But it is possible also to modify and convert existing submarines into hybrid boats. Similar solutions for inserted sections are on the european drawing boards for closed cycle diesel (CCD) and sterling engine packages. The differences are in cost, in radiated noise, and to some extent in weight and volume penalty as a function of power output and energy amount brought onboard. For a modified class 209 one may expect more than triplication of the deep submerged endurance at a noise level identical {for fuel cells) or nearly identical {Sterling) or not too far above (CCD) the noise level on battery only. Much better performance can be achieved if a submarine design considers the new AlP technologies from the outset. As an example, one could imagine a 2500-ton hybrid submarine with a mission endurance of 70 days, 35 days of which the submarine could stay on station without snorting a single minute. This assumes that transit to and from the operational area is done more or less in the conventional way with intermittent snorting periods.

Clearly, the best technology in the world is worthless if it is not affordable. Consequently, investment is also going into construction techniques to continuously improve productivity and hopefully continue to produce submarines which old and new customers can afford.

HDW’s new submarine construction site is complete today and has been in operation since August ’89. The synchro-lift became operational in February ’91. This facility contributes to a great saving in manhours not only in production but also in the transport of entire submarines and hull sections. An entire submarine, or individual hull sections, can be moved on cradles which slide on a fluid film in any desired direction in and outside the hall as well as on and from the synchro-lift. The submarine construction line in a huge hall is equipped with automated welding jigs. The welds are in the rod tip-down or hands-down position. Other stations are used for automatically welding ring frames and other parts of the hull. This automated welding equipment and technique has resulted in the expected reduction in construction manhours, higher quality welds with less rework, and greatly improved circularity.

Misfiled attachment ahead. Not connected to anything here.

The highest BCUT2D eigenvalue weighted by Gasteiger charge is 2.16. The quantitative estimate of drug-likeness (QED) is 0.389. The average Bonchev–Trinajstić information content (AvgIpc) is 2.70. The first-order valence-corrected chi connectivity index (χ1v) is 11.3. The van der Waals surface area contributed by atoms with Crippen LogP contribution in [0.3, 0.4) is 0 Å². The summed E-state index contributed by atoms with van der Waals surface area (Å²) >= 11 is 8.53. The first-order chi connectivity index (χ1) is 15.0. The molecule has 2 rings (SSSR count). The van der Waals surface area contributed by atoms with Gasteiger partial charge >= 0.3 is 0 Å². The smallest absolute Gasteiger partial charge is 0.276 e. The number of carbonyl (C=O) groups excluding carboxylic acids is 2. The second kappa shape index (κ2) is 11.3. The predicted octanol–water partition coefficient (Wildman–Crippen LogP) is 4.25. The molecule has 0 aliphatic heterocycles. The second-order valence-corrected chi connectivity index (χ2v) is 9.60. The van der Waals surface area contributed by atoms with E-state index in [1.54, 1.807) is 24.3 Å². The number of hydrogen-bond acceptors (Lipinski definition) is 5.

The future submarines will be battery-silent throughout, they will have a multiple of today’s submerged endurance due to AlP subsystems, they will continue to require a relatively small crew, and, we hope, they will be affordable to our own Navy and other friendly customers.

Naval Submarine League

© 2022 Naval Submarine League